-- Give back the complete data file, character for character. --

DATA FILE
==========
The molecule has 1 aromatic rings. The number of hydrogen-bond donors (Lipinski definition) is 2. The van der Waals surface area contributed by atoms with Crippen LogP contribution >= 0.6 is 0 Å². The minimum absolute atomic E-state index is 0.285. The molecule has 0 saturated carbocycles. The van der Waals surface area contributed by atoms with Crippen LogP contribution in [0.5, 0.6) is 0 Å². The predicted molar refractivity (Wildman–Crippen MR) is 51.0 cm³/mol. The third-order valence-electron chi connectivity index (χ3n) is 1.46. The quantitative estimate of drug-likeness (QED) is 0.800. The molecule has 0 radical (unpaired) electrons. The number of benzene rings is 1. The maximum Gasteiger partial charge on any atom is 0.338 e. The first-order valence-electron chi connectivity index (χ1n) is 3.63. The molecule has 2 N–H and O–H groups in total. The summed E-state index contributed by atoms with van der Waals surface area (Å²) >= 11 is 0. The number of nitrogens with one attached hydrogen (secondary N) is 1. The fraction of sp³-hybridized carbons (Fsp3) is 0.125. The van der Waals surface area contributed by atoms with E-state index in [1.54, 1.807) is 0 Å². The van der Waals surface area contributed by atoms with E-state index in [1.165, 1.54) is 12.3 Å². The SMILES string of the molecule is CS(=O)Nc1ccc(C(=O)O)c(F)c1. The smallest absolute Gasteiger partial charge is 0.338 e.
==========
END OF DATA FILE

The molecule has 1 aromatic rings. The number of hydrogen-bond donors (Lipinski definition) is 2. The van der Waals surface area contributed by atoms with Crippen LogP contribution >= 0.6 is 0 Å². The minimum absolute atomic E-state index is 0.285. The molecule has 0 saturated carbocycles. The van der Waals surface area contributed by atoms with Crippen LogP contribution in [0.5, 0.6) is 0 Å². The predicted molar refractivity (Wildman–Crippen MR) is 51.0 cm³/mol. The third-order valence-electron chi connectivity index (χ3n) is 1.46. The quantitative estimate of drug-likeness (QED) is 0.800. The molecule has 0 radical (unpaired) electrons. The number of benzene rings is 1. The maximum Gasteiger partial charge on any atom is 0.338 e. The first-order valence-electron chi connectivity index (χ1n) is 3.63. The molecule has 2 N–H and O–H groups in total. The summed E-state index contributed by atoms with van der Waals surface area (Å²) >= 11 is 0. The number of nitrogens with one attached hydrogen (secondary N) is 1. The fraction of sp³-hybridized carbons (Fsp3) is 0.125. The van der Waals surface area contributed by atoms with E-state index in [1.54, 1.807) is 0 Å². The van der Waals surface area contributed by atoms with E-state index in [1.165, 1.54) is 12.3 Å². The SMILES string of the molecule is CS(=O)Nc1ccc(C(=O)O)c(F)c1. The smallest absolute Gasteiger partial charge is 0.338 e.